Open a bank account (and set a budget)
It’s important to manage your money wisely when living independently. Organising a bank account and setting a budget should be among the first things you do after arriving in Sydney.
To open an Australian bank account, you’ll need proof of enrolment, photo identification, proof of your Australian address and an Australian Tax File Number (available from the Australian Tax Office). Visit your chosen bank’s website to find out more about the specific documents required. You can also exchange currency at our bank branches if you’ve travelled to Australia with money from home.
Establishing a weekly budget helps you keep on top of your expenses throughout semester. Factor in the general living costs of Sydney and utilise a budgeting tool to help manage your dollars. To help get you started, have a read of these student money saving tips.
Learn the language
Although Australia’s official language is English, your first conversation with a local might lead you to believe Australians speak something entirely different! It can be hard to keep up with Aussie slang and idioms, but don’t be discouraged; there are many ways to catch up, such as attending free English workshops held throughout semester. Topics covered vary from conversational English to dating in Australia. Look out for events scheduled on the USU website. Before long, you’ll know the difference between an avo and an arvo.
You can also sign up for the USU’s Language Exchange Program, where you’ll be paired with a student who is learning your native language. You can then meet up throughout the semester to help each other practise.
If you’re confused about university terminology, this glossary will help you to decipher your Unit of Study outlines and other materials you’ll see in class.
Get used to the uni life
When you first get here, the University of Sydney campus might seem huge. But the easiest way to get to know your new campus is simply by walking around. Take the time to familiarise yourself with key locations like the libraries, the Student Centre (Level 3, Jane Foss Russell Building) and the Quadrangle. While you’re at it, check out the museum and don’t forget to take an Instagram photo in one of our iconic locations.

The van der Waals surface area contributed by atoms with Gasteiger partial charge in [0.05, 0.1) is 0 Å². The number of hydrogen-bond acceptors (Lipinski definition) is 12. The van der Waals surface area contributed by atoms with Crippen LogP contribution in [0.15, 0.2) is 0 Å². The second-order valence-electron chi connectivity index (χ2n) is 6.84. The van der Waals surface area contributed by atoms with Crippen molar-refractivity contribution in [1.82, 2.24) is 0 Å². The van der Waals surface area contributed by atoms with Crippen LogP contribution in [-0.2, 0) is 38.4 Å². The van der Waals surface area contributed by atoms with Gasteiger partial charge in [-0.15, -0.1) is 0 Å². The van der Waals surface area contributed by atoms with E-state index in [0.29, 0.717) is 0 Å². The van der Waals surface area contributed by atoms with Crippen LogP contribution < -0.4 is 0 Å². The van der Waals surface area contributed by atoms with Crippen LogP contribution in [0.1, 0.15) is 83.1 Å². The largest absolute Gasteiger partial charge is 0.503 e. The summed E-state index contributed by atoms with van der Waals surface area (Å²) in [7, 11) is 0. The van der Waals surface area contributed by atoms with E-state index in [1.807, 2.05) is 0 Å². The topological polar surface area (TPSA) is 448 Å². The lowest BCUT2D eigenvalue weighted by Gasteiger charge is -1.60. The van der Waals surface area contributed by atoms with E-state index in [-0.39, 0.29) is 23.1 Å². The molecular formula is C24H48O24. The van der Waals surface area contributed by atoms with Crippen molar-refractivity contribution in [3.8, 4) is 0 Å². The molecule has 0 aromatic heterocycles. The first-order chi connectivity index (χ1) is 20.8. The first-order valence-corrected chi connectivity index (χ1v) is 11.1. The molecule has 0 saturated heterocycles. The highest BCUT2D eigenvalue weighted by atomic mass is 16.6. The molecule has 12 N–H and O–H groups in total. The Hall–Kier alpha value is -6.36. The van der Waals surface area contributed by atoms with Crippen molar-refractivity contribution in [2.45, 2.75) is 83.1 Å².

Chances are you’re already familiar with university and how it differs from high school, but each institution is unique in terms of timetabling, expectations and assignments. Learn about the basics with our tips on how to understand uni.
Speaking of timetables, remember to try and work in a lunch break when planning your schedule. Not only is this a great opportunity to meet new friends on campus, but you will also be able to explore local cafes and bars. Follow our guide on how to master timetabling.
Read up on services, safety and support
Sydney is largely a safe and friendly city, but it’s also a busy one with lots of people and traffic. Stay alert when using footpaths and roadways, and don’t let your phone distract you from your surroundings. Read up on pedestrian safety tips from the City of Sydney. If you’re also going to drive while you’re in Sydney, you will need to visit the Roads and Maritime website to find out about our licensing laws and road rules.
It’s important that while you’re in Australia, you know what to do in the unlikely event of an emergency. Should you require police, ambulance or fire brigade services, the phone number to contact is 000. To ensure you are prepared for any situation, read up on how to contact campus security, as well as emergency procedures for evacuations, lockdowns and other threats.
Watch this short video to find out about Australian medical services and what your overseas health cover (OSHC) provides you with. If you need to access any health services, we have plenty on the Camperdown/Darlington campus, including a medical centre, chiropractor, physiotherapist, dentist and optometrist.
Of course, one of the best reasons to study at the University of Sydney is that you will be right in the heart of our amazing city. The University is surrounded by world famous sites and attractions. There’s no shortage of activities to keep you busy between classes or on weekends. If you’re seeking inspiration, check out this list of the best free things to do in Sydney.
There’s always something to do on campus as well, as it’s usually abuzz with free student-led activities. This normally includes BBQs, free lectures, markets, or sports.
You’re going to have the time of your life at the University of Sydney. You’ll learn valuable skills to help shape your future, while making lifelong friends and embracing new experiences.
For more international student advice visit our website.